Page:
There is much information found on the many Morgan’s in the Census’ of Montgomery County and the surrounding counties; including Chatham County, however, other than family stories, legends and a lot of assumptions, I do not seem able to tie the families together through documentation. I studied the Charles Morgan family from Chatham County, as there was a tremendous research effort across the internet to tie this family to the Montgomery County Morgan’s; other than some of the first names being the same, I am not able to definitively say these are the same families. There is just not enough of a paper trail.
Charles Morgan, Chatham County, who left a will, had six sons and two daughters listed in his will. He leaves the house, land and mill equally divided between all eight children. He leaves a bed and furniture to his granddaughter, Geane Stewart. His sons, Charles Jr and Joseph, appointed executors and the will witnessed by John Stewart and James Smith; dated 12 Nov 1787. The will probated in February session 1788. No wife mentioned.
Children of Charles Morgan as listed in his will:
Joseph Morgan, Charles Morgan Jr, Edward (or Edmond) Morgan, John Morgan, Zachariah Morgan, William Morgan, Hannah West, Rachel Stewart
Several names here show up in Montgomery County, Joseph (my own ancestor), Charles, John, Zachariah and William are names found in Montgomery County. Further searching in Chatham found a will for a Joseph Morgan, probated 1806. It is likely that this Joseph is the son of Charles, but it is only speculation, and not absolute proof. This Joseph looks to have died young. His wife lived to the year 1843 and he listed at least one underage child in his will.
Those mentioned in Joseph’s will are John Morgan, Rachel Richardson, Polly Brewer, son in law Abel Brewer, and Jemimah Morgan
Twice in the will, Joseph specifically states that he wishes his children to live peaceably on that part of the land whereon they currently live and to not remove or tear down the dividing line (a fence, an orchard and a field) between them and his ‘present wife’ and George Dismuke’s line. Joseph lists his wife last in the will, and names her as Ferreby Morgan. George Dismuke, John Morgan and Ferreby Morgan listed as Executors and Executrix of his will. The will, dated 3 Dec 1805 is probated 1806.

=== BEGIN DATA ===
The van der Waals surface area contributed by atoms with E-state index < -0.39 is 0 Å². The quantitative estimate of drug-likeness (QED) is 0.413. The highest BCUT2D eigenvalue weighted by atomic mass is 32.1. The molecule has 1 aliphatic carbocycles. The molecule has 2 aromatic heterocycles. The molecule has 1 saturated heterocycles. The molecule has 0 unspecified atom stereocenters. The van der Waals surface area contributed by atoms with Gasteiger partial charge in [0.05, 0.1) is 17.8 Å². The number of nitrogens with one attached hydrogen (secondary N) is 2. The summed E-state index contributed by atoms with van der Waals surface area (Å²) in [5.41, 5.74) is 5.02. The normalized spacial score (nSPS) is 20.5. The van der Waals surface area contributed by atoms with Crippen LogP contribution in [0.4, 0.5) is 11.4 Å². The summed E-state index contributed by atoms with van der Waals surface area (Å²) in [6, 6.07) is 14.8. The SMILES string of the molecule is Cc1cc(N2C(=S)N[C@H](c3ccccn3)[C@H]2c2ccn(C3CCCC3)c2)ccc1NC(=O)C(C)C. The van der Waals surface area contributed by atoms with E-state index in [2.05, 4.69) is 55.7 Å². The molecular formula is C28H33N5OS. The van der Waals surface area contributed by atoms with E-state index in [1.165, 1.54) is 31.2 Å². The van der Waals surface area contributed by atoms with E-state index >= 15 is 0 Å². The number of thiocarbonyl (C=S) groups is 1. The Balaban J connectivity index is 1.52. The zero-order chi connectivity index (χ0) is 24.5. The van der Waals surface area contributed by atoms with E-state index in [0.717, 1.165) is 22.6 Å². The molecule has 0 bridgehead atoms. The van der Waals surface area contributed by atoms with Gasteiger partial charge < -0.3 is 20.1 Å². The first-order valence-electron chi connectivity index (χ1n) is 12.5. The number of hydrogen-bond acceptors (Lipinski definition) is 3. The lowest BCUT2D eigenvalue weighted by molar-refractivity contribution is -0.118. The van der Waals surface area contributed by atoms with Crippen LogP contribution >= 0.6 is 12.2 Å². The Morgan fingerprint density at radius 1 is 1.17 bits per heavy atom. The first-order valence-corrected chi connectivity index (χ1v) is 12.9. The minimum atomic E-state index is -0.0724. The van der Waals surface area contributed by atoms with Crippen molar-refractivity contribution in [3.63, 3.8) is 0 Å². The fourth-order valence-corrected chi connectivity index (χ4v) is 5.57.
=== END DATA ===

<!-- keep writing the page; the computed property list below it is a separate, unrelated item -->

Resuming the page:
Ferreby Morgan's will dated 16 Oct 1843, probated 1843, and lists the following people:
Andrew Jackson Morgan, grandson
John Morgan, son
Zachariah Morgan, probably the son of Andrew Jackson Morgan
Polly Brewer, daughter, wife of Abel Brewer
Rachel Richardson, daughter, wife of Samuel Richardson
The children of my daughter, Jemima Taylor, who is now dead
Lucian Burnett, Executor
A.H. Dismuke, witness
It is obvious from the two wills that Joseph and Ferreby Morgan were married and the parents of the named children. Joseph looks to have died early and Ferreby never remarried. Zachariah is not mentioned in Joseph’s will and may be the son of Andrew Jackson Morgan. Although Ferreby does not mention Zachariah with any title, she has told us that Zachariah is her great grandson. She says about the remaining part of her estate, "I lend unto my son John Morgan during his life time and after his death to go to the above named Andrew Jackson Morgan and his issue (crossed out) Zachariah Morgan them and their issue."
On Family Search, I found the guardian papers for the sons of a William Morgan, Chatham County, Alston Morgan and Nathaniel Morgan, dated 1809. It is possible that William is the brother of Joseph and son of Charles Morgan. There obviously is a close relationship to the Dismuke’s family and I wonder if Ferreby’s maiden name might be Dismuke. Perhaps George is her brother or uncle. George died in 1827 and she is not mentioned in his will.
I visited Orange County to see if I could connect the Morgan’s there to the Chatham County Morgan’s. Again, aside from some of the same first names repeated, I found no paper trail that definitively connects these Morgan’s together. The closet I came to a connection is with John Morgan, Orange, 1807. Lands in both Orange and Chatham are specifically stated and I feel safe in assuming that this John had a connection to both Orange and Chatham Counties.
On to the Tax Lists
I found William Morgan and Gowing Morgan on the tax list for Montgomery County between the years 1779 and 1780. I found a William Morgan in Anson County with a land grant from 1769. This possibly is the same William Morgan. This particular Morgan line seems to have been in the area of what is now the Uwharrie National Forest for a very long time.
Hardy Morgan and Joseph Morgan both found on the Muster Rolls for Montgomery County in the year 1812, as is William Morgan. Of interest, William Morgan is found on the Muster Rolls for Anson County in 1814.